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Suicides in Parkland leave community in shock

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A candlelight vigil was held last year for the victims of the shooting at Marjory Stoneman Douglas High School in Parkland, Fla. Seventeen students died in one of the worst school shootings in U.S. history.
A candlelight vigil was held last year for the victims of the shooting at Marjory Stoneman Douglas High School in Parkland, Fla. Seventeen students died in one of the worst school shootings in U.S. history.
Wilfredo Lee

The community of Parkland, Fla., is reeling from the news this weekend that two young people took their own lives. On Friday, 19-year-old Sydney Aiello was buried, five days after she killed herself. Aiello was a senior at Marjory Stoneman Douglas High School last year at the time of the mass shooting. A day later, on Saturday, another student took his life. He was a current student, a sophomore whom authorities haven't identified.

Ryan Petty, the father of Alaina Petty, a freshman killed in the February 2018 high school shooting, calls the two new deaths "heartbreaking." This weekend, a post to his Twitter account read "17 + 2" with a broken heart.  Petty says, "This is something we recognized was a possibility early on and tried to drive awareness [about] in the MSD community. I'm hoping now that as a community, we recognize that the threat is very real."

It's impossible to say exactly what led these two young people to take their lives.  Aiello was close friends with Meadow Pollack, one of the students killed in the attack. 

Her parents say she struggled with "survivor's guilt." Shortly after her graduation, she shared a post about suicide prevention on her Facebook page with a hashtag, "asking for help is not a weakness."

Les Gordon, a family therapist who counsels students and former students of the high school, says survivor's guilt is a problem for many of his clients. "They wonder why they're alive and their friend is not," he says. "I've had kids just tell me that they should have been able to do something to stop the shooting."

On Sunday, school officials, mental health professionals, parents and others held an emergency meeting on how to respond to the suicides and reach others who may be at risk.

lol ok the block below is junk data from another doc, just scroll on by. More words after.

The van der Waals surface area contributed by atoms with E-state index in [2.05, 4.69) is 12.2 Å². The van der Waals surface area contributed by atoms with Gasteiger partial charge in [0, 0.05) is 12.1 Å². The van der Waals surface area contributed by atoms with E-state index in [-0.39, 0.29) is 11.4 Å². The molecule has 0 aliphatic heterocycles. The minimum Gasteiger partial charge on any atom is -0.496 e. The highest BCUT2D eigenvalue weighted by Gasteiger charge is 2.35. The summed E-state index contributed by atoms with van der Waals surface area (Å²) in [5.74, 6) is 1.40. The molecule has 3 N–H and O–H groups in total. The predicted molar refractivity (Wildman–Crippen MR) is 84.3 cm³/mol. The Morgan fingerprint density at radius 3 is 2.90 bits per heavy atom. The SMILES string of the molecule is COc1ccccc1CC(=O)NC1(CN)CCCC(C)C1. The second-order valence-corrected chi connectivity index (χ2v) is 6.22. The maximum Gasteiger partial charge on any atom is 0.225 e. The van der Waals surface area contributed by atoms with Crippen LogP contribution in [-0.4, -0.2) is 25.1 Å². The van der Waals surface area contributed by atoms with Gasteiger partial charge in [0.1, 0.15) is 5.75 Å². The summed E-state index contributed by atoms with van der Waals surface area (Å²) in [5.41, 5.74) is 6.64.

In a shopping center just a mile from the school, volunteers on Monday were moving in furniture and supplies for a health and wellness center for the community. The center was supposed to open in about a month.  

Because of the suicides, Director Sarah Franco said it is opening ahead of schedule now with a critical message: "What we're asking parents to do," she says, "is on a daily basis to sit down with their children who are of middle or high school age to ask them if they have any thoughts of dying or any thoughts of suicide or hurting themselves. And that is a conversation that has to happen."

The wellness center, dubbed "Eagles Haven," after the Stoneman Douglas mascot, is being funded by a Department of Justice grant and is modeled after similar programs that were created following school shootings in Columbine, Colo., and Sandy Hook, Conn. Franco says counselors are available at the drop-in center and are reaching out to students and others affected by the shooting to connect them with therapists.

More than a year later, therapists say only a fraction of those affected by the shootings have sought counseling. The recent suicides are a reminder, they say, that for many, the trauma is still fresh and healing requires help. 

Petty says that following the death of his 14-year-old daughter, Alaina, he and his family have seen counselors, and it has helped. "You know we're not there yet," Petty says. "We have good days and we have bad days. But I can just tell everyone how important it is to seek help. And for those we're concerned about, you know, friends, families, neighbors, let's help them get the help that they need."

Monday, there was another sad reminder that long after a tragedy, trauma continues to take its toll. In Parkland, people were hit hard by news from Connecticut that the father of one of the 20 children killed in Sandy Hook took his own life.

If you or someone you know may be considering suicide, contact the National Suicide Prevention Lifeline at 1-800-273-8255 (En Español: 1-888-628-9454; Deaf and Hard of Hearing: 1-800-799-4889) or the Crisis Text Line by texting HOME to 741741.  Copyright 2019 NPR. To see more, visit https://www.npr.org.